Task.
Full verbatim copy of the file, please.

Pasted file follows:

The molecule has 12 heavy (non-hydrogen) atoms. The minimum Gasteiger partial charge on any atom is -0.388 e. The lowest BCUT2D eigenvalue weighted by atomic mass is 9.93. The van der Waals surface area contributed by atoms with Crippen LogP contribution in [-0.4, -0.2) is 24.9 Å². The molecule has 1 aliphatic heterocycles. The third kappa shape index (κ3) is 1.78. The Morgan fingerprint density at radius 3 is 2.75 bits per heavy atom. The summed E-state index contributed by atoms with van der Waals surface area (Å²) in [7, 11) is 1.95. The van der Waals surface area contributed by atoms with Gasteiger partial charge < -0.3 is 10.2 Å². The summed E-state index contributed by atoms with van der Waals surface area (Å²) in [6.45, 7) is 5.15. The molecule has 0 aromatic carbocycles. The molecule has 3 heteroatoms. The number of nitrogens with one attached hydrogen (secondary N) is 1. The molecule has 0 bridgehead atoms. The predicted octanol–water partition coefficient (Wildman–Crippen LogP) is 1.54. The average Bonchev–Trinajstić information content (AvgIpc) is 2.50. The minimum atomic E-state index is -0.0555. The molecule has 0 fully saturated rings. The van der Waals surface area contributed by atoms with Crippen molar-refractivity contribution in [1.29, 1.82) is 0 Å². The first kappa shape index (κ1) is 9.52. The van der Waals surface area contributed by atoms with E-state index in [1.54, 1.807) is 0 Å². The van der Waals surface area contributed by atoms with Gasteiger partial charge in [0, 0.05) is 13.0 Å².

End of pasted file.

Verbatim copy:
The molecule has 12 heavy (non-hydrogen) atoms. The minimum Gasteiger partial charge on any atom is -0.388 e. The lowest BCUT2D eigenvalue weighted by atomic mass is 9.93. The van der Waals surface area contributed by atoms with Crippen LogP contribution in [-0.4, -0.2) is 24.9 Å². The molecule has 1 aliphatic heterocycles. The third kappa shape index (κ3) is 1.78. The Morgan fingerprint density at radius 3 is 2.75 bits per heavy atom. The summed E-state index contributed by atoms with van der Waals surface area (Å²) in [7, 11) is 1.95. The van der Waals surface area contributed by atoms with Gasteiger partial charge < -0.3 is 10.2 Å². The summed E-state index contributed by atoms with van der Waals surface area (Å²) in [6.45, 7) is 5.15. The molecule has 0 aromatic carbocycles. The molecule has 3 heteroatoms. The number of nitrogens with one attached hydrogen (secondary N) is 1. The molecule has 0 bridgehead atoms. The predicted octanol–water partition coefficient (Wildman–Crippen LogP) is 1.54. The average Bonchev–Trinajstić information content (AvgIpc) is 2.50. The minimum atomic E-state index is -0.0555. The molecule has 0 fully saturated rings. The van der Waals surface area contributed by atoms with Crippen molar-refractivity contribution in [1.29, 1.82) is 0 Å². The first kappa shape index (κ1) is 9.52. The van der Waals surface area contributed by atoms with E-state index in [1.54, 1.807) is 0 Å². The van der Waals surface area contributed by atoms with Gasteiger partial charge in [0, 0.05) is 13.0 Å².